Saturday, November 6, 2010

Badasses: The Legend of Snake, Foo, Dr. Death, and John Madden's Oakland Raiders

Badasses: The Legend of Snake, Foo, Dr. Death, and John Madden's Oakland Raiders Review

I've been a Raiders fan since 1964, the good majority of my life, and bought this book primarily because of that. I was surprised by how good a book it was in its own right. About a quarter of the way through I realized this would make an enjoyable read for any true football aficionado. I say that because whether the author intended it or not this book really explains what made John Madden's Raiders unique in football history and why there will probably never be another team like it. Here was a collection of people that really loved to play football; loved to tackle and be tackeled. Have you ever had a job that you loved to come to every day? If so, then you realize that's the most incredible experience to have. To get paid for doing something you'd enjoy doing anyway. Madden's Raiders were that. But only Madden could bring those people together without dampening their enthusiasm and this, more than anything else, explains what made that team so unusual and unique. John Rauch couldn't do it (Madden's predecessor) nor could Tom Flores (his successor). I always knew they were special but never understood exactly why until reading this book. It wasn't the winning (for that you could/should back the Steelers, Cowboys, or Dolphins). It had to be something else and it was -- these guys just loved to hit and loved to do things their way. At times I think the book goes overboard on documenting the team's partying because, I guess, that's what sells books. But I think what makes the book special is the other aspects to the team's history. The John Madden era Raiders were truly a family; even Al Davis laments the inability to ever again create that kind of atmosphere for his team (Al's own discription of the Raiders in L.A. vs. 1968-1978 Oakland is very telling in that respect). The discriptions of the selflessness of the players is really something that stands out and I can't see happening in today's me-first incentive-laden contract environment. If you love the Raiders, this one's a no-brainer but even if you only remember the team as different than the rest of the NFL and are curious as to why then I recommend this book as something you will enjoy reading.

Badasses: The Legend of Snake, Foo, Dr. Death, and John Madden's Oakland Raiders Feature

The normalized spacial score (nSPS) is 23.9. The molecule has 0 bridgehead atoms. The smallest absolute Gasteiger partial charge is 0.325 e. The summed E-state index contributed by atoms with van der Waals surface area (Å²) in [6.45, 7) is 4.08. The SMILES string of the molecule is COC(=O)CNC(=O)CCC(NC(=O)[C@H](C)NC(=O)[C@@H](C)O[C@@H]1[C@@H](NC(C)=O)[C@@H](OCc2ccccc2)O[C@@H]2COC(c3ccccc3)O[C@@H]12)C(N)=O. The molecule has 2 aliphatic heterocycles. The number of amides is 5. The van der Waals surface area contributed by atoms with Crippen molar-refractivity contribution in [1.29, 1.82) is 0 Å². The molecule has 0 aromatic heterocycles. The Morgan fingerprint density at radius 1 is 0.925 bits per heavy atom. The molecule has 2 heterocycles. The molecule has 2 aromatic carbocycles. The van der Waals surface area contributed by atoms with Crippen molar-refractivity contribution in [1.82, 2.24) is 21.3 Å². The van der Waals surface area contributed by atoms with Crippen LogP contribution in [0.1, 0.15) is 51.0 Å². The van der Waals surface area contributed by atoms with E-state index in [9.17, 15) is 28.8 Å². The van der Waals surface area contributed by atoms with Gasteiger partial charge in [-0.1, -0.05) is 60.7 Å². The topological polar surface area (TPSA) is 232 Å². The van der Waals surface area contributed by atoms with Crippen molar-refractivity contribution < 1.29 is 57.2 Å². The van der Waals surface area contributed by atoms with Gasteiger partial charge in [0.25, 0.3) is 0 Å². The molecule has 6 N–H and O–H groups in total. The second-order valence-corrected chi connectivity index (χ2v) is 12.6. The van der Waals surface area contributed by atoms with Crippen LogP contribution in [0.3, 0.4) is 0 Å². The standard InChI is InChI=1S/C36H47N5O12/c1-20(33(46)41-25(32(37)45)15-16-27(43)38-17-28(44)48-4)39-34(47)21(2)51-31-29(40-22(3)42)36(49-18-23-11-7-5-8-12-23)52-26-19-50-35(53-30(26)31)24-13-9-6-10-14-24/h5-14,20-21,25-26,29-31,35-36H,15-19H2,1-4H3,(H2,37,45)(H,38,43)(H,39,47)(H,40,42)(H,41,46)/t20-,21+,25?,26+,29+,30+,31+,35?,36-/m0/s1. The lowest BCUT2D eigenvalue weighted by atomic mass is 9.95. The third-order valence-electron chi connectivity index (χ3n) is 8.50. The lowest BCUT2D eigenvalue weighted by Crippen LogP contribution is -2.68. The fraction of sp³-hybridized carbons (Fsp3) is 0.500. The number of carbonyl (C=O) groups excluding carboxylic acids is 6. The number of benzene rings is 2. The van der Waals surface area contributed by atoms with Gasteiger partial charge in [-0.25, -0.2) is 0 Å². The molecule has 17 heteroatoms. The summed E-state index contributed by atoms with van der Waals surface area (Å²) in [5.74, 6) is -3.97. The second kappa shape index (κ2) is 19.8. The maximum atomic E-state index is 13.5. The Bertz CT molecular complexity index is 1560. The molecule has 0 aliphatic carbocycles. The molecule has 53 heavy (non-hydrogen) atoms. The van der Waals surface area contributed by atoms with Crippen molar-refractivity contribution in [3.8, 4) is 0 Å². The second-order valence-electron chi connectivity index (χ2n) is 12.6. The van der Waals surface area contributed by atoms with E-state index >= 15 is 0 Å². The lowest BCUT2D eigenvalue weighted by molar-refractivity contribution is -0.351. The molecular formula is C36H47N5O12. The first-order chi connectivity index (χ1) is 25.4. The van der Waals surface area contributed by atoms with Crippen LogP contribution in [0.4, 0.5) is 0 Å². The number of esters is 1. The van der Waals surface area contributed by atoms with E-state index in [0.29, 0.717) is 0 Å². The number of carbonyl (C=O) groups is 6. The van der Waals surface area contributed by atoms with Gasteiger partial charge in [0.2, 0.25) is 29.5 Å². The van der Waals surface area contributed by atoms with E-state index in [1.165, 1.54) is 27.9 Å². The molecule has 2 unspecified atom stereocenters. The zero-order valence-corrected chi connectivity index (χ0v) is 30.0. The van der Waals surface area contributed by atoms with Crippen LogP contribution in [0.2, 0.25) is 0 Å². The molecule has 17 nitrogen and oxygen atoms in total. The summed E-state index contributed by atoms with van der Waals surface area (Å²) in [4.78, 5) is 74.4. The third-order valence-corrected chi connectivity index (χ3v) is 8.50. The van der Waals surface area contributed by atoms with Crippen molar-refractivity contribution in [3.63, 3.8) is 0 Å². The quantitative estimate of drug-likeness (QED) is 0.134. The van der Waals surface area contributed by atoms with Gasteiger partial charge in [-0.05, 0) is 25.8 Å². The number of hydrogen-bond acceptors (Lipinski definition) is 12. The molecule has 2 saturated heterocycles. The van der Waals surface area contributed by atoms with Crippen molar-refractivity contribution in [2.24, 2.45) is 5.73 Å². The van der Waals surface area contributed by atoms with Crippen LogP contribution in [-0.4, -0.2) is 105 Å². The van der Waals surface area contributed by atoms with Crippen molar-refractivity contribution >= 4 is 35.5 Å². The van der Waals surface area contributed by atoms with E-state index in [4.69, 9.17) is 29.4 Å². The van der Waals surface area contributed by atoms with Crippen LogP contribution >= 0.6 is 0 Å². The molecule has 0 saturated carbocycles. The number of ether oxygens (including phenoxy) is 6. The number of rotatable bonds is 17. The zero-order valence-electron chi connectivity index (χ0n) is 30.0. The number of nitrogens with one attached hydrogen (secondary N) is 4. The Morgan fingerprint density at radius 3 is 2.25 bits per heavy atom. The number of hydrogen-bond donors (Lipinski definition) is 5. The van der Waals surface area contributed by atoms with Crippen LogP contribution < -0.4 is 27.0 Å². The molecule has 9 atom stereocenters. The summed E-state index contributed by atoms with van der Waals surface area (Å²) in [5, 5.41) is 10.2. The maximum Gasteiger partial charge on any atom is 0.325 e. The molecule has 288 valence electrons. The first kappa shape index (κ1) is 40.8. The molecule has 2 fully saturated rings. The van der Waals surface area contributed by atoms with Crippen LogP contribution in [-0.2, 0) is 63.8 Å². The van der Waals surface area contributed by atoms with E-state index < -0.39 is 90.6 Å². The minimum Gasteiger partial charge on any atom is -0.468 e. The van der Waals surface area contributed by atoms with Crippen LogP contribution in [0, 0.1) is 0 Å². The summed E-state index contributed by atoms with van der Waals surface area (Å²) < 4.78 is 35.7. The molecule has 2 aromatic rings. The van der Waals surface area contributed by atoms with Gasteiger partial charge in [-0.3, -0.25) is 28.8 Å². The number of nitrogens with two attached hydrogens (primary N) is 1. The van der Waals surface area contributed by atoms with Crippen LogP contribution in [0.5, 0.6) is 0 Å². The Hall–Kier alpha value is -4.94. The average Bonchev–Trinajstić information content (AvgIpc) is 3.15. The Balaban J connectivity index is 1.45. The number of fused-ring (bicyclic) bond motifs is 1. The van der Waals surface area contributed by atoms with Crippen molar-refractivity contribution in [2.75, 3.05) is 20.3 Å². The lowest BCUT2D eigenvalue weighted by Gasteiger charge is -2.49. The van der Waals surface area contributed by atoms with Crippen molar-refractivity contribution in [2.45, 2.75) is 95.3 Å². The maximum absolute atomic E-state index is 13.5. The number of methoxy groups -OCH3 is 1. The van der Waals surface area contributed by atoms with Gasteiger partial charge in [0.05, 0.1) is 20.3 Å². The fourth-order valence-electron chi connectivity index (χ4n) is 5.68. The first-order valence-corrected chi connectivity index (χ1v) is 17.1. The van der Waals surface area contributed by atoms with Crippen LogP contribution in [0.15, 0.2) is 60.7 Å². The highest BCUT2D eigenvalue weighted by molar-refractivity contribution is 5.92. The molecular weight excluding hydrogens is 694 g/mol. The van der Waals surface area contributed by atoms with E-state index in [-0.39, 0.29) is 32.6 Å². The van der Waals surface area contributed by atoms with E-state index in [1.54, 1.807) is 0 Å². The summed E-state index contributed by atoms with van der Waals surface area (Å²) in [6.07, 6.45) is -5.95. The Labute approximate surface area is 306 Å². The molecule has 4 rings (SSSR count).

• ISBN13: 9780061834301
  • Condition: New
  • Notes: BRAND NEW FROM PUBLISHER! BUY WITH CONFIDENCE, Over one million books sold! 98% Positive feedback. Compare our books, prices and service to the competition. 100% Satisfaction Guaranteed

Badasses: The Legend of Snake, Foo, Dr. Death, and John Madden's Oakland Raiders Overview

They were the NFL's ultimate outlaws, black-clad iconoclasts who, with a peculiar mix of machismo and brotherhood, of postgrad degrees and firearms, merrily defied pro football corporatism.

The Oakland Raiders of the 1970s were some of the most outrageous, beloved, and violent football teams ever to play the game. In this rollicking biography, Peter Richmond tells the story of Oakland's wrecking crew of castoffs, psychos, oddballs, and geniuses who won six division titles and a Super Bowl championship under the brilliant leadership of coach John Madden and eccentric owner Al Davis.

Richmond goes inside the locker room and onto the field with Ken Stabler, Willie Brown, Fred Biletnikoff, George Atkinson, Phil Villapiano, and the rest of this band of brothers who made the Raiders legendary. He vividly recounts days of grueling practices and hell-raising nights of tavern crawling—from smoking pot and hiring strippers during training camp to sharing game-day beers with their hardcore fans (including the Bay Area's other badasses, the Black Panthers and the Hells Angels). Richmond reveals a group of men who, after years of coming up short in the AFC Championship game, saw their off-kilter loyalty to the black and silver finally pay off with their emphatic Super Bowl victory in 1977. Funny, raunchy, and inspiring, Badasses celebrates the '70s Raiders as the last team to play professional football the way it was meant to be played: down and very dirty.

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